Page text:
New York, June 11, 2009--The Committee to Protect Journalists urges the Canadian and Australian governments to work for the immediate release of two freelance journalists who have been held captive in the Somali capital, Mogadishu, since August.
Last week, President Yahya Jammeh, at left, discussed the unsolved 2004 murder case of editor Deyda Hydara in an interview on "One on One," a weekly program on The Gambia Radio and Television Service. The government "has for long been accused by the international community and so-called human rights organisations for the murder of Deyda Hydara, but we have no stake in this issue," media reports quoted Jammeh as saying. "And up to now one of these stupid Web sites carries 'Who Killed Deyda Hydara'? Let them go and ask Deyda Hydara who killed him," The Point newspaper quoted him as saying.
Journalism conferences discussing global trends often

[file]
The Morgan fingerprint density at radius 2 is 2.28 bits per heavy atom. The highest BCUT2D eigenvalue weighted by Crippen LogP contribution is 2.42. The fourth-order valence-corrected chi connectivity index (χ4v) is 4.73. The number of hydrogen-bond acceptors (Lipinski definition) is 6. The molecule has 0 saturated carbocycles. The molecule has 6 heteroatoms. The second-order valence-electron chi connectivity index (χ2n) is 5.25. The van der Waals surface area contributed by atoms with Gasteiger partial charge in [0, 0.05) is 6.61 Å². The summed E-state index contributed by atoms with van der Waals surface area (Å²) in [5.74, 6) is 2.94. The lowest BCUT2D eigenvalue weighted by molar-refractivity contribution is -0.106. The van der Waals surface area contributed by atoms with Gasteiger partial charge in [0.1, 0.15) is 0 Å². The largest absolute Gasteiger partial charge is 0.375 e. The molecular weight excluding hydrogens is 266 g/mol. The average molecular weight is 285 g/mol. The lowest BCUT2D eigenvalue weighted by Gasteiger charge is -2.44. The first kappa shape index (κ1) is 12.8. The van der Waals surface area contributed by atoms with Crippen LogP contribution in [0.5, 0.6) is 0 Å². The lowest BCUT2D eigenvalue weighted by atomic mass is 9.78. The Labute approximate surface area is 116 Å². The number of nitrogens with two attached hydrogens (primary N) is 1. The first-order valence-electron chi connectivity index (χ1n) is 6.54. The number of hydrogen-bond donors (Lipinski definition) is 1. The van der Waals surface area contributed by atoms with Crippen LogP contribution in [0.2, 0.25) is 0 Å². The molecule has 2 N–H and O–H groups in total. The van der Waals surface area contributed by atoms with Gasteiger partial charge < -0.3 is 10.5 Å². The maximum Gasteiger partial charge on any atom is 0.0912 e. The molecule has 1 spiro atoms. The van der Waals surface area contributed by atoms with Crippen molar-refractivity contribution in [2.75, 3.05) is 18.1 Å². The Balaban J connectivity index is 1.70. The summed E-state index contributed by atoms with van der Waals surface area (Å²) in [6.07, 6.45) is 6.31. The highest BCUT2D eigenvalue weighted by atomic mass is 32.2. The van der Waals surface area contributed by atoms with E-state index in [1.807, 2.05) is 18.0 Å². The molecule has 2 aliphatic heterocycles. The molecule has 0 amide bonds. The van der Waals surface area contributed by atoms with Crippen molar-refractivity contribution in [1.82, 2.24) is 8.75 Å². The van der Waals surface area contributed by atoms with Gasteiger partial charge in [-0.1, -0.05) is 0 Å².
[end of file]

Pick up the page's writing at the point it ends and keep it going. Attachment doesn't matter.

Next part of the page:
inflate the real but intermittent risks faced by foreign correspondents from
wealthier nations who travel to and report from less stable regions of the
world. They do so at the expense of downplaying if not plain ignoring the much
greater risks faced by local journalists who live in such areas with their
families and report daily for homegrown, regional media. The Deutsche Welle
annual Global Media Forum in
New York, June 8, 2009--Following the attack by unidentified gunmen on two staff members of Radio Shabelle on Sunday that left one dead and one injured, the Committee to Protect Journalists called today for all sides in the ongoing conflict to allow journalists to carry out their work without fear of retribution.
Last week, President Isaias
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